Jackets Want Casino Tax

A venue management deal with Ohio State University may have provided some financial relief to the NHL’s ailing Columbus Blue Jackets, but the team is still looking for ways to stop the bleeding.

The Blue Jackets have reportedly been losing $12 million in operations annually, and with OSU now managing the team’s home Nationwide Arena, the Jackets are expecting to save roughly $1 million per year.

Still, $1 million in savings won’t necessarily cut it, so owner Mike Priest has another plan to help the team get its financial footing through casino taxes.

A 33 percent tax on revenues at a venue being built by Penn National Gaming could reportedly generate annually $24 million for the city and $16 million for the county.

“I think it is the most viable solution, and it wouldn’t require any other money being used,” Priest told the Columbus Dispatch. “But it’s up to the public sector to decide how it wants to use that money.”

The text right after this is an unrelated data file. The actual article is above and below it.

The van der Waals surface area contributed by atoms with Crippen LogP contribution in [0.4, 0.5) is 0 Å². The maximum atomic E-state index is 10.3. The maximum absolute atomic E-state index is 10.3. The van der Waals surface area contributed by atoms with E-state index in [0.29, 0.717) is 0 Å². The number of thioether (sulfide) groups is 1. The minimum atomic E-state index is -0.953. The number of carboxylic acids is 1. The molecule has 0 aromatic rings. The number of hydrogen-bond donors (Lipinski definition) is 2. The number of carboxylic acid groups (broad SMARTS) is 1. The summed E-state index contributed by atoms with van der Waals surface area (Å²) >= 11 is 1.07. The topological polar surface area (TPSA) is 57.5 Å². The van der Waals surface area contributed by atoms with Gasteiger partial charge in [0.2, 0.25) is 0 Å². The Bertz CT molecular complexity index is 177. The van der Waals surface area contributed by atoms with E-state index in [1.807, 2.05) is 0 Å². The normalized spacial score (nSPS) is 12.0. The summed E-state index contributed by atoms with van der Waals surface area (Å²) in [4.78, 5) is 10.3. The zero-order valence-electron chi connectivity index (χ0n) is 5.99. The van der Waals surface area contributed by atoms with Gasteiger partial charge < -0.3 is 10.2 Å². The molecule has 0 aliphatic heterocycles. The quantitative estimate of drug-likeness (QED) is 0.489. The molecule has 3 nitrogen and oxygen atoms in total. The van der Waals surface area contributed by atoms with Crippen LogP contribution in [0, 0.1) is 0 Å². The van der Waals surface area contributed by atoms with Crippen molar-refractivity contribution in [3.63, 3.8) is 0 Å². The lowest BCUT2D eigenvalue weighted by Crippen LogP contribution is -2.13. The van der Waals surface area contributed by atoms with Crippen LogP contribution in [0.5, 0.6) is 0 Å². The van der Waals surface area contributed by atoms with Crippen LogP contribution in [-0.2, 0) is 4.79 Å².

But the Blue Jackets could have some company in the grab for casino cash.

Jason Pappas, an officer for the city’s Fraternal Order of Police Lodge, told the Dispatch the organization would like the casino funds directed to police and fire services.

“We believe that public safety is the primary duty of government, and we’d hope that as money starts to roll in, that the mayor and city council recognize that.”

Columbus officials have also considered raising taxes on car rentals, hotel stays and alcohol to shore up funds for the team. A 2009 chamber of commerce report said the district surrounding the Nationwide Arena generates $1.6 billion in sales annually and the loss of the team could prove devastating to the area.